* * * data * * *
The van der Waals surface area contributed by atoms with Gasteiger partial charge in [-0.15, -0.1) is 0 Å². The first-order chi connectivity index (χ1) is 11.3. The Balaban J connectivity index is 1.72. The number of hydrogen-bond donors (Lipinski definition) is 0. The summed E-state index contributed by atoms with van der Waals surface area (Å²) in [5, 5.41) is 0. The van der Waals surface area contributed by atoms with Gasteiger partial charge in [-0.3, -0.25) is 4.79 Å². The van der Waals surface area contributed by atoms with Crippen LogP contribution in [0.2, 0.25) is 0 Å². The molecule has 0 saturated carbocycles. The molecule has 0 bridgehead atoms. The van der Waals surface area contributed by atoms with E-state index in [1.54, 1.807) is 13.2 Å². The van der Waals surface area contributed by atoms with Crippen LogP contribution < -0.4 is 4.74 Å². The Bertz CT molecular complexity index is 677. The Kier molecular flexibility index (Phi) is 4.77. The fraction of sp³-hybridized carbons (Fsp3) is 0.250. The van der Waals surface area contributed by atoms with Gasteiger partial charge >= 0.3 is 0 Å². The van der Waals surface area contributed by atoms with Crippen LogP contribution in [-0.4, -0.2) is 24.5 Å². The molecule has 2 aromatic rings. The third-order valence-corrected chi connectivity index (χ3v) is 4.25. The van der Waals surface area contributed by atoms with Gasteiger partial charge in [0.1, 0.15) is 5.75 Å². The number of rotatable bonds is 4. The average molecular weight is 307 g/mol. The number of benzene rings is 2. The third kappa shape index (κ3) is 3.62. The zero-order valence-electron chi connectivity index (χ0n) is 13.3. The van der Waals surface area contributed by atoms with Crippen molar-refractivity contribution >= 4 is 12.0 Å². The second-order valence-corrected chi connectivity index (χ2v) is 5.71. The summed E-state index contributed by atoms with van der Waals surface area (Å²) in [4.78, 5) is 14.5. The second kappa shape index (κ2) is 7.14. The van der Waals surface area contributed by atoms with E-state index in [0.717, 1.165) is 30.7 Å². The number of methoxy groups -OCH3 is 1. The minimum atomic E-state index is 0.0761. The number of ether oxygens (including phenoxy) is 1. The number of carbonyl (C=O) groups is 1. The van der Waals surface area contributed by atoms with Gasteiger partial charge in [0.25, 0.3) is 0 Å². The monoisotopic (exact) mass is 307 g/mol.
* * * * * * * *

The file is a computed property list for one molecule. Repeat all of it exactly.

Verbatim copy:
The van der Waals surface area contributed by atoms with Gasteiger partial charge in [-0.15, -0.1) is 0 Å². The first-order chi connectivity index (χ1) is 11.3. The Balaban J connectivity index is 1.72. The number of hydrogen-bond donors (Lipinski definition) is 0. The summed E-state index contributed by atoms with van der Waals surface area (Å²) in [5, 5.41) is 0. The van der Waals surface area contributed by atoms with Gasteiger partial charge in [-0.3, -0.25) is 4.79 Å². The van der Waals surface area contributed by atoms with Crippen LogP contribution in [0.2, 0.25) is 0 Å². The molecule has 0 saturated carbocycles. The molecule has 0 bridgehead atoms. The van der Waals surface area contributed by atoms with E-state index in [1.54, 1.807) is 13.2 Å². The van der Waals surface area contributed by atoms with Crippen LogP contribution < -0.4 is 4.74 Å². The Bertz CT molecular complexity index is 677. The Kier molecular flexibility index (Phi) is 4.77. The fraction of sp³-hybridized carbons (Fsp3) is 0.250. The van der Waals surface area contributed by atoms with Gasteiger partial charge >= 0.3 is 0 Å². The van der Waals surface area contributed by atoms with Crippen LogP contribution in [-0.4, -0.2) is 24.5 Å². The molecule has 2 aromatic rings. The third-order valence-corrected chi connectivity index (χ3v) is 4.25. The van der Waals surface area contributed by atoms with Gasteiger partial charge in [0.1, 0.15) is 5.75 Å². The number of rotatable bonds is 4. The average molecular weight is 307 g/mol. The number of benzene rings is 2. The third kappa shape index (κ3) is 3.62. The zero-order valence-electron chi connectivity index (χ0n) is 13.3. The van der Waals surface area contributed by atoms with Crippen molar-refractivity contribution >= 4 is 12.0 Å². The second-order valence-corrected chi connectivity index (χ2v) is 5.71. The summed E-state index contributed by atoms with van der Waals surface area (Å²) in [4.78, 5) is 14.5. The second kappa shape index (κ2) is 7.14. The van der Waals surface area contributed by atoms with E-state index in [0.717, 1.165) is 30.7 Å². The number of methoxy groups -OCH3 is 1. The minimum atomic E-state index is 0.0761. The number of ether oxygens (including phenoxy) is 1. The number of carbonyl (C=O) groups is 1. The van der Waals surface area contributed by atoms with Gasteiger partial charge in [0.25, 0.3) is 0 Å². The monoisotopic (exact) mass is 307 g/mol.